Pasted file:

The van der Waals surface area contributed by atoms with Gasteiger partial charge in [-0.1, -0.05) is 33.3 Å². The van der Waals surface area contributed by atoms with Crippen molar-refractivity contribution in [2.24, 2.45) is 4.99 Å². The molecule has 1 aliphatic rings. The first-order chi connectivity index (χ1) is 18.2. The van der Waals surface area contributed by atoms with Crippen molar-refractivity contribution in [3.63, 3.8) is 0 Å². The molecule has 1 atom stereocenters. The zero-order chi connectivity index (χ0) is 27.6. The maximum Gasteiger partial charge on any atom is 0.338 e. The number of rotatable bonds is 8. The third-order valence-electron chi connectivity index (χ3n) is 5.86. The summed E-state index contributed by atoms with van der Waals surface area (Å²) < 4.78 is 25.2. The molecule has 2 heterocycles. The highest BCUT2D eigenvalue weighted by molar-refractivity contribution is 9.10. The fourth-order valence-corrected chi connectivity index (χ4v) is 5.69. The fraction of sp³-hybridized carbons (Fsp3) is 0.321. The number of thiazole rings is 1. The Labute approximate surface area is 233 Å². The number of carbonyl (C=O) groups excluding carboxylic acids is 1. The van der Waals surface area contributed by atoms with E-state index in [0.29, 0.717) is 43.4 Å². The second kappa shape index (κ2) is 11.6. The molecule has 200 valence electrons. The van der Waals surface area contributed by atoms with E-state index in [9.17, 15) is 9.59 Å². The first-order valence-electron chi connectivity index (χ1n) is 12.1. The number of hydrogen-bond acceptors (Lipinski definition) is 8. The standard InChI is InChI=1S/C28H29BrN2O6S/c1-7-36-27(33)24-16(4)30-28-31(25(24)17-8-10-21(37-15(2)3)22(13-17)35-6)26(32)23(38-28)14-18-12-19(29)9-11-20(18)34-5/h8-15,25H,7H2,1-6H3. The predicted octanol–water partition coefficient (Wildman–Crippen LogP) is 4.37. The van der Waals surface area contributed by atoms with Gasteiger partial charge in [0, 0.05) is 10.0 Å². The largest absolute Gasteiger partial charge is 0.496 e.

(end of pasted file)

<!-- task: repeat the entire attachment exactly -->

The van der Waals surface area contributed by atoms with Gasteiger partial charge in [-0.1, -0.05) is 33.3 Å². The van der Waals surface area contributed by atoms with Crippen molar-refractivity contribution in [2.24, 2.45) is 4.99 Å². The molecule has 1 aliphatic rings. The first-order chi connectivity index (χ1) is 18.2. The van der Waals surface area contributed by atoms with Crippen molar-refractivity contribution in [3.63, 3.8) is 0 Å². The molecule has 1 atom stereocenters. The zero-order chi connectivity index (χ0) is 27.6. The maximum Gasteiger partial charge on any atom is 0.338 e. The number of rotatable bonds is 8. The third-order valence-electron chi connectivity index (χ3n) is 5.86. The summed E-state index contributed by atoms with van der Waals surface area (Å²) < 4.78 is 25.2. The molecule has 2 heterocycles. The highest BCUT2D eigenvalue weighted by molar-refractivity contribution is 9.10. The fourth-order valence-corrected chi connectivity index (χ4v) is 5.69. The fraction of sp³-hybridized carbons (Fsp3) is 0.321. The number of thiazole rings is 1. The Labute approximate surface area is 233 Å². The number of carbonyl (C=O) groups excluding carboxylic acids is 1. The van der Waals surface area contributed by atoms with E-state index in [0.29, 0.717) is 43.4 Å². The second kappa shape index (κ2) is 11.6. The molecule has 200 valence electrons. The van der Waals surface area contributed by atoms with E-state index in [9.17, 15) is 9.59 Å². The first-order valence-electron chi connectivity index (χ1n) is 12.1. The number of hydrogen-bond acceptors (Lipinski definition) is 8. The standard InChI is InChI=1S/C28H29BrN2O6S/c1-7-36-27(33)24-16(4)30-28-31(25(24)17-8-10-21(37-15(2)3)22(13-17)35-6)26(32)23(38-28)14-18-12-19(29)9-11-20(18)34-5/h8-15,25H,7H2,1-6H3. The predicted octanol–water partition coefficient (Wildman–Crippen LogP) is 4.37. The van der Waals surface area contributed by atoms with Gasteiger partial charge in [0, 0.05) is 10.0 Å². The largest absolute Gasteiger partial charge is 0.496 e.